For those of you not alive during that summer of 1975, it’s probably hard to imagine the impact this film had on the public when it was released. This was a movie that had audiences lining up for hours in the hot, sweltering sun. This was the movie which scared so many people that they stayed out of the water for years (and not just the ocean). It was also the first movie to make more than $100 million at the box office, convincing studio heads that there was some serious money to be made at the box office during the summer. And, of course, Jaws was the movie which launched Steven Spielberg’s career.
But back then, we were simply scared to death, and loving it. Not since Hitchcock’s Psycho had a single horror movie had such a profound impact on audiences and popular culture.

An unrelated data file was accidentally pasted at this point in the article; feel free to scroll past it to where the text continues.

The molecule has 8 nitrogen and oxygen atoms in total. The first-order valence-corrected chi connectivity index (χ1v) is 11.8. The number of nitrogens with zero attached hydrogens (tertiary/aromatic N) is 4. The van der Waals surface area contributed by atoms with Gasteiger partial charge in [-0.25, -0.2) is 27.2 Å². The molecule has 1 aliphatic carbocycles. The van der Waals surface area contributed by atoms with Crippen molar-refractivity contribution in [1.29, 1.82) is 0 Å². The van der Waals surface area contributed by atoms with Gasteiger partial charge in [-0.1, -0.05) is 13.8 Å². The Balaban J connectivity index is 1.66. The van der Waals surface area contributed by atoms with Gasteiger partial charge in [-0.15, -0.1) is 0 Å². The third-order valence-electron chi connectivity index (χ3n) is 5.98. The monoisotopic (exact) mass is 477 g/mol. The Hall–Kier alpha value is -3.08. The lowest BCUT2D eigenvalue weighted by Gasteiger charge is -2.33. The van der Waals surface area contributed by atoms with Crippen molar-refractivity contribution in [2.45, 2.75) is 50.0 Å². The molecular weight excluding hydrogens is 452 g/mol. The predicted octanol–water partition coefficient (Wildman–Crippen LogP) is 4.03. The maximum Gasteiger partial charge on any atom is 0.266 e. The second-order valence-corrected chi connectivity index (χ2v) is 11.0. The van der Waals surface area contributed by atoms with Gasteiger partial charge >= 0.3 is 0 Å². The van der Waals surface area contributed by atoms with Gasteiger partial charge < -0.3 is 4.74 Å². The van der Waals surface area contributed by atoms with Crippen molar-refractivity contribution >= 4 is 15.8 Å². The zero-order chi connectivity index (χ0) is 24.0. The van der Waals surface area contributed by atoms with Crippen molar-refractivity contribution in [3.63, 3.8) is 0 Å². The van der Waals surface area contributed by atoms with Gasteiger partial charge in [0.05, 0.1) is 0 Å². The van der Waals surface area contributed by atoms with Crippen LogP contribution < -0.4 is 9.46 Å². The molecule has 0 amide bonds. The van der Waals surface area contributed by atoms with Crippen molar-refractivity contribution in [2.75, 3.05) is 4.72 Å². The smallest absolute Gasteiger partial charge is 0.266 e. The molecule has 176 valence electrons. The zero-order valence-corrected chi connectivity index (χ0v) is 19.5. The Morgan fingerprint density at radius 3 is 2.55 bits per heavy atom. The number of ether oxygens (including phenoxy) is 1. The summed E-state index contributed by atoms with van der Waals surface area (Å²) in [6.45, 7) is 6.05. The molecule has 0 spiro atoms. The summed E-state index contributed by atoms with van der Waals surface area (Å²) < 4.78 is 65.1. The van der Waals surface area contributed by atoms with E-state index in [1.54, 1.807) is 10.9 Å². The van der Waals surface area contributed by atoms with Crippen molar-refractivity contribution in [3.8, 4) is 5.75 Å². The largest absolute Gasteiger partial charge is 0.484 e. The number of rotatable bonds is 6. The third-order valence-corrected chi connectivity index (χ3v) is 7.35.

Nowadays, we expect summer movies to give us the most bang for our buck, but back then, when there wasn’t a designated summer movie season, Jaws was a welcome sucker-punch, demonstrating that movies weren’t simply meant to be watched…they were meant to be experienced.
Yeah, today, the shark effects may seem a bit quaint, but the film itself still scary, still suspenseful, and still tons of fun. The effects-heavy summer blockbusters we take for granted today would not exist if it weren’t for Jaws, easily the most visceral, violent and audience-rousing movie of all time.